A research consortium funded by the European Food Safety Authority (EFSA) has developed a mathematical model to classify fish farms on the basis of risk of introduction and spread of infectious diseases, in order to develop risk-based surveillance for demonstration of disease freedom as required by Council Directive 2006/88/EC.
The project “Risk categorization for Aquatic Animal Health Surveillance” lasted 12 months and was coordinated by the Centre for Environment, Fisheries & Aquaculture Science (Cefas, UK) in collaboration with the laboratory of aquatic epidemiology of the SCS4 – Epidemiology, Services and Research in Veterinary Public Health Laboratory of IZSVe along with the Royal Veterinary College and the Norwegian Veterinary Institute.
How the project was carried out
All relevant risk factors for the introduction and spread of infectious diseases were taken into account, allowing to describe the different type of fish farms in Europe on the basis of their different risk level.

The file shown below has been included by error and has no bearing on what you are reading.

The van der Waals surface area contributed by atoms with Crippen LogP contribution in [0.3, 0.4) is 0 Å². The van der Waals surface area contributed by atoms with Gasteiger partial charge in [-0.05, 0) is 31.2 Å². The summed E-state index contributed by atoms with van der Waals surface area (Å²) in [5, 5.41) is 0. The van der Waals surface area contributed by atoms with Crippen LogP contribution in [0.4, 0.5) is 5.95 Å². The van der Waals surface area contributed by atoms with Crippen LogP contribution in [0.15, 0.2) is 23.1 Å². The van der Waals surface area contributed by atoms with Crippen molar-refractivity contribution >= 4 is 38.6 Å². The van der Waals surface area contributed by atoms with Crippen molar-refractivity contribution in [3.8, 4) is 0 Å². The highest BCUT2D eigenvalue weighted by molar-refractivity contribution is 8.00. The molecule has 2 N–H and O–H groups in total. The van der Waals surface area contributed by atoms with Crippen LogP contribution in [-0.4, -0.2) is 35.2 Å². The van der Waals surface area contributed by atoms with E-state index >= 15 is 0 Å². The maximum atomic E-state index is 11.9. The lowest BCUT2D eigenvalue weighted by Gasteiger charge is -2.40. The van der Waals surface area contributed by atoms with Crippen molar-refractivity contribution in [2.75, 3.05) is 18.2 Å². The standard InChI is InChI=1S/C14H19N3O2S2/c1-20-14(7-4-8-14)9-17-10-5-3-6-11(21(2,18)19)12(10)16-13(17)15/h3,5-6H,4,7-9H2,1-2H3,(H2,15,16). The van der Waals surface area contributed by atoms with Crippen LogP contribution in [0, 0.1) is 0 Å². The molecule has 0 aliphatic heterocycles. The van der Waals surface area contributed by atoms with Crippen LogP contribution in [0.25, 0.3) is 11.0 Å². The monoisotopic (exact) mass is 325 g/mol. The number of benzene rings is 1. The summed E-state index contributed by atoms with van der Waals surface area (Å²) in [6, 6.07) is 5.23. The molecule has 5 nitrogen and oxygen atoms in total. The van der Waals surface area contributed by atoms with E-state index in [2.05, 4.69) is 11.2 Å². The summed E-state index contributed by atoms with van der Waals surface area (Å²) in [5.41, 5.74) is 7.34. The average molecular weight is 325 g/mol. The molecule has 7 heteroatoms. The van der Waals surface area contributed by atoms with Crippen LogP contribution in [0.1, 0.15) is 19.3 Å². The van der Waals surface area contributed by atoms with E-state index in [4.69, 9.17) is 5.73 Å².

The model was applied to risk categorise fish farms in Italy and England for the Viral Hemorrhagic Septicemia (VHS) and in Norway for Infectious Salmon Anemia (ISA) in the form of case studies. Seventy-five rainbow trout farms from England and Italy, as well as twenty-five Norwegian marine farming sites with Atlantic salmon were selected for the VHS and ISA case study respectively.
The model calculated a quantitative risk score for each individual aquaculture site and so a disease-specific risk score was used to indicate the risk of a farm site being infected with one of the target diseases (IHN, VHS and ISA)
Risk scores for the case study farms in the Italy and England show two different scenaiorus in terms of the risk of introduction and spread of diseases. This is mainly due to: the different health status of Italian and English farms, the different types of farming as well as the different kind of management.
The case studies demonstrated that the model clearly has the capacity to discriminate between farms of different risk levels, demonstrating that the approach is likely to serve its purpose. The model was found to be flexible and easily adjustable for multiple diseases.
The results of the study were recently published in the journal Preventive Veterinary Medicine.